“Tax rates for traditional businesses are too high, and online businesses have lower transaction costs, as well as being more convenient [for the customer],” Qian said. “The internet industry … is actually a healthy thing for the market economy.”
Lin Jiaqi, director of Hong Kong Honghui Asset Management, said he expects that the Alibaba investigation will help the CCP to form future policy towards the country’s tech giants.
“I think the central government will keep going with more investigations of other companies,” Lin said. “We will see more and more antitrust investigations, and the sanctions for [alleged] monopolies will gradually increase.”
State media have been keen to paint the government’s targeting of Ma’s tech empire as a campaign to subject the nation’s super-rich to public scrutiny and regulation.
“They are targeting this huge company … because they want people to hate the super-rich,” commentator Guan Xingwang told RFA.
“They are using this propaganda to justify expanding state control of the economy, and diminishing the power of the private sector,” he said. “This is another step towards nationalization.”
CCP general secretary Xi Jinping unveiled plans at the end of October to move China to a state-controlled, “circular” economy based on domestic demand, and away from the export-based model that has fueled rapid growth since 1979, when late supreme leader Deng Xiaoping ushered in four decades of market-based economic policy.
Analysts have said there a widespread expectation that Xi will move to change the current system of property ownership.
Reported by Qiao Long for RFA’s Mandarin Service. Translated and edited by Luisetta Mudie.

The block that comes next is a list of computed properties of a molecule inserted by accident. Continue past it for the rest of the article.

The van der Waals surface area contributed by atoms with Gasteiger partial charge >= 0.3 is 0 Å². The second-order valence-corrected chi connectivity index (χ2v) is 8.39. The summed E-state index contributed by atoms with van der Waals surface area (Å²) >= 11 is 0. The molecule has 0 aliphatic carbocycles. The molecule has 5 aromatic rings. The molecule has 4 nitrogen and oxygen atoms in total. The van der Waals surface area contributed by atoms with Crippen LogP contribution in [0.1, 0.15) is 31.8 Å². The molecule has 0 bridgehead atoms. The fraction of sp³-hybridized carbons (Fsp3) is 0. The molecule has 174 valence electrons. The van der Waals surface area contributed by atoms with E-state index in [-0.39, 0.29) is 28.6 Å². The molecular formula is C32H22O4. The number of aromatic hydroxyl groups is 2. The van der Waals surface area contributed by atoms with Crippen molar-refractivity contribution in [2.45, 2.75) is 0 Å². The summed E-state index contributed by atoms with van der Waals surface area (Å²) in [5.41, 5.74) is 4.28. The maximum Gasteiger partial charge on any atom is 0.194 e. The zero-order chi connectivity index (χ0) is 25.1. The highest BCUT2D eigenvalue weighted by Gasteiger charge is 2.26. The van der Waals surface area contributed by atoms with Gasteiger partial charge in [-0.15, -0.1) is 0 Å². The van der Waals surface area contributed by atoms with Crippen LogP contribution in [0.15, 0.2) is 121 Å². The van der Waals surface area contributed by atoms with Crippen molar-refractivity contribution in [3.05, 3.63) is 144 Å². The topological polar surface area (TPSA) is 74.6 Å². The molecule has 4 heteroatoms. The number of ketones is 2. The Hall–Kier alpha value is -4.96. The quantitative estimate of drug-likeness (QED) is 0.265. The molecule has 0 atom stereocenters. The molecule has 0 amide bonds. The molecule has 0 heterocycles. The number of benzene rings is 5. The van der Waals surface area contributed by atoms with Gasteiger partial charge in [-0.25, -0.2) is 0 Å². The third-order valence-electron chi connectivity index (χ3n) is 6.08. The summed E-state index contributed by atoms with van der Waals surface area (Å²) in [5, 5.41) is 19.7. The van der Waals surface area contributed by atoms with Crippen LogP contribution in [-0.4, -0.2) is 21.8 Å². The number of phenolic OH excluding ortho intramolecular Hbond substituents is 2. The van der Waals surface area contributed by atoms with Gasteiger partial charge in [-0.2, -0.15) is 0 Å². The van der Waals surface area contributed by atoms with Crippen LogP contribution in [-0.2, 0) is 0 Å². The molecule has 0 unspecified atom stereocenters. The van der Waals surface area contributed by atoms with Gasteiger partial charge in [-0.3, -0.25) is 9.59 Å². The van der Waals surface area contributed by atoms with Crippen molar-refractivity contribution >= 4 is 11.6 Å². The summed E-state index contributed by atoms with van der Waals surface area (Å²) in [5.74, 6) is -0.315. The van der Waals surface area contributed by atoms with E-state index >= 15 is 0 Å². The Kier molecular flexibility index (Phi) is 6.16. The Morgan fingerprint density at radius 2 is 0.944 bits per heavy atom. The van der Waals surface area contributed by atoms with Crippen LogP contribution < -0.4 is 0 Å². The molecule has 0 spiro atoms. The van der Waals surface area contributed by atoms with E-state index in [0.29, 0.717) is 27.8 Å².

WestJet Boeing 737 MAX flight grounded at Calgary airport after ‘potential fault’ warning – Global News
According to WestJet, Flight WS658 had passengers on board and was getting ready to take off, when it was “returned to the gate after push back.”
“After a normal engine start, a standard function of the health monitoring system indicated a potential fault that needed to be verified and reset,” WestJet spokesperson Lauren Stewart said in an emailed statement.
“This process takes time and requires a subsequent engine run, which we do not perform with guests on board.”
1st Boeing 737 Max flight in Canada after grounding
Stewart said the flight was cancelled, and the 35 passengers were instead put on Flight WS662, boarding a planned Dreamliner flight “only because we didn’t want to keep them waiting.” The aircraft’s return flight, WS665 from Toronto to Calgary, was also cancelled.
The Boeing 737 MAX was cleared for flight shortly after the passengers got off, and is set to return to service on Sunday, Stewart said.
According to the Calgary airport’s website, WS658 was set to take off at 8 a.m. Stewart said all of the guests on the original flight have since landed in Toronto.